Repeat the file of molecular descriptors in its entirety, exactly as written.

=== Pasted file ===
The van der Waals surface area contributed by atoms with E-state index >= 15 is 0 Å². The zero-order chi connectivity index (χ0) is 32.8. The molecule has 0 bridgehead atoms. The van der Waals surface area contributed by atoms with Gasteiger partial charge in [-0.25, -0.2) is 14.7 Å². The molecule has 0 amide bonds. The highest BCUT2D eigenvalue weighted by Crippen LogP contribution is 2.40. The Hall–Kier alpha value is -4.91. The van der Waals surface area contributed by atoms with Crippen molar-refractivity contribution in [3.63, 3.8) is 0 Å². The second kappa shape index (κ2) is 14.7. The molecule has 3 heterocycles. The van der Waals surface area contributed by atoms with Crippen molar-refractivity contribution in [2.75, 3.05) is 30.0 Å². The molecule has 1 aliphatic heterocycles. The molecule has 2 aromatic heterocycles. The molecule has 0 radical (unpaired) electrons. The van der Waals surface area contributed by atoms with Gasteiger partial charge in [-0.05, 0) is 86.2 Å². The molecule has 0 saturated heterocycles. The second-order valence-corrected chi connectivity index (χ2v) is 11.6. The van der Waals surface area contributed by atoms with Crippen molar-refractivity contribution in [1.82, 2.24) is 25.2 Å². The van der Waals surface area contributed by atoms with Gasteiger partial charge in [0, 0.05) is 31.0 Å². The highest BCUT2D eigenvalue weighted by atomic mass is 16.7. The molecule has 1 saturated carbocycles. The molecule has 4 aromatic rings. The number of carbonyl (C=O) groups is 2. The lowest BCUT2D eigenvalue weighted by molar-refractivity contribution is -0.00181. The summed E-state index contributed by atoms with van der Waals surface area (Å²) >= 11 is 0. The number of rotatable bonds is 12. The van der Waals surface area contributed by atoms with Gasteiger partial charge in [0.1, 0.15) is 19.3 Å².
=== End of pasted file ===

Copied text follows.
The van der Waals surface area contributed by atoms with E-state index >= 15 is 0 Å². The zero-order chi connectivity index (χ0) is 32.8. The molecule has 0 bridgehead atoms. The van der Waals surface area contributed by atoms with Gasteiger partial charge in [-0.25, -0.2) is 14.7 Å². The molecule has 0 amide bonds. The highest BCUT2D eigenvalue weighted by Crippen LogP contribution is 2.40. The Hall–Kier alpha value is -4.91. The van der Waals surface area contributed by atoms with Crippen molar-refractivity contribution in [3.63, 3.8) is 0 Å². The second kappa shape index (κ2) is 14.7. The molecule has 3 heterocycles. The van der Waals surface area contributed by atoms with Crippen molar-refractivity contribution in [2.75, 3.05) is 30.0 Å². The molecule has 1 aliphatic heterocycles. The molecule has 2 aromatic heterocycles. The molecule has 0 radical (unpaired) electrons. The van der Waals surface area contributed by atoms with Gasteiger partial charge in [-0.05, 0) is 86.2 Å². The molecule has 0 saturated heterocycles. The second-order valence-corrected chi connectivity index (χ2v) is 11.6. The van der Waals surface area contributed by atoms with Crippen molar-refractivity contribution in [1.82, 2.24) is 25.2 Å². The van der Waals surface area contributed by atoms with Gasteiger partial charge in [0, 0.05) is 31.0 Å². The highest BCUT2D eigenvalue weighted by atomic mass is 16.7. The molecule has 1 saturated carbocycles. The molecule has 4 aromatic rings. The number of carbonyl (C=O) groups is 2. The lowest BCUT2D eigenvalue weighted by molar-refractivity contribution is -0.00181. The summed E-state index contributed by atoms with van der Waals surface area (Å²) >= 11 is 0. The number of rotatable bonds is 12. The van der Waals surface area contributed by atoms with Gasteiger partial charge in [0.1, 0.15) is 19.3 Å².